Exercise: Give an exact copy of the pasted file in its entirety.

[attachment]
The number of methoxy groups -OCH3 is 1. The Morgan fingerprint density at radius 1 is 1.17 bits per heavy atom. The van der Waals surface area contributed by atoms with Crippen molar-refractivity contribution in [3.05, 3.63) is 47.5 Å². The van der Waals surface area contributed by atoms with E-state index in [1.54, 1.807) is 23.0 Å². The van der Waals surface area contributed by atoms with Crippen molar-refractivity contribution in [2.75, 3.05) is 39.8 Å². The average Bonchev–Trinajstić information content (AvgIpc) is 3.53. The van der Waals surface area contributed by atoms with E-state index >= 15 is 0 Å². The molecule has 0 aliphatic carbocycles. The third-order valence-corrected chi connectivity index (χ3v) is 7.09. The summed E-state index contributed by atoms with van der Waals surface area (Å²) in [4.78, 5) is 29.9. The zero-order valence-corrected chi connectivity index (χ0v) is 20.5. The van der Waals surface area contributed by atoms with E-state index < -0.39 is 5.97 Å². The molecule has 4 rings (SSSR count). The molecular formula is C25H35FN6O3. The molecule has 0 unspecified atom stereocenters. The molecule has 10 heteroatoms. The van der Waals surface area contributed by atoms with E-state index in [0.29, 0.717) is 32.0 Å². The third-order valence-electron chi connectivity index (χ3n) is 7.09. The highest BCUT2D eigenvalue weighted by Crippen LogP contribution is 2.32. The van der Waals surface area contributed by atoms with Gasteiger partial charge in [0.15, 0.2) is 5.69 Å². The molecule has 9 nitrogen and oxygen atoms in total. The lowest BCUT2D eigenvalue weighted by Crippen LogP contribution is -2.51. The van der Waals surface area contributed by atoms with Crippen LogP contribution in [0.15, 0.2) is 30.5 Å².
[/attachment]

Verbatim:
The number of methoxy groups -OCH3 is 1. The Morgan fingerprint density at radius 1 is 1.17 bits per heavy atom. The van der Waals surface area contributed by atoms with Crippen molar-refractivity contribution in [3.05, 3.63) is 47.5 Å². The van der Waals surface area contributed by atoms with E-state index in [1.54, 1.807) is 23.0 Å². The van der Waals surface area contributed by atoms with Crippen molar-refractivity contribution in [2.75, 3.05) is 39.8 Å². The average Bonchev–Trinajstić information content (AvgIpc) is 3.53. The van der Waals surface area contributed by atoms with E-state index >= 15 is 0 Å². The molecule has 0 aliphatic carbocycles. The third-order valence-corrected chi connectivity index (χ3v) is 7.09. The summed E-state index contributed by atoms with van der Waals surface area (Å²) in [4.78, 5) is 29.9. The zero-order valence-corrected chi connectivity index (χ0v) is 20.5. The van der Waals surface area contributed by atoms with E-state index < -0.39 is 5.97 Å². The molecule has 4 rings (SSSR count). The molecular formula is C25H35FN6O3. The molecule has 0 unspecified atom stereocenters. The molecule has 10 heteroatoms. The van der Waals surface area contributed by atoms with E-state index in [0.29, 0.717) is 32.0 Å². The third-order valence-electron chi connectivity index (χ3n) is 7.09. The highest BCUT2D eigenvalue weighted by Crippen LogP contribution is 2.32. The van der Waals surface area contributed by atoms with Gasteiger partial charge in [0.15, 0.2) is 5.69 Å². The molecule has 9 nitrogen and oxygen atoms in total. The lowest BCUT2D eigenvalue weighted by Crippen LogP contribution is -2.51. The van der Waals surface area contributed by atoms with Crippen LogP contribution in [0.15, 0.2) is 30.5 Å².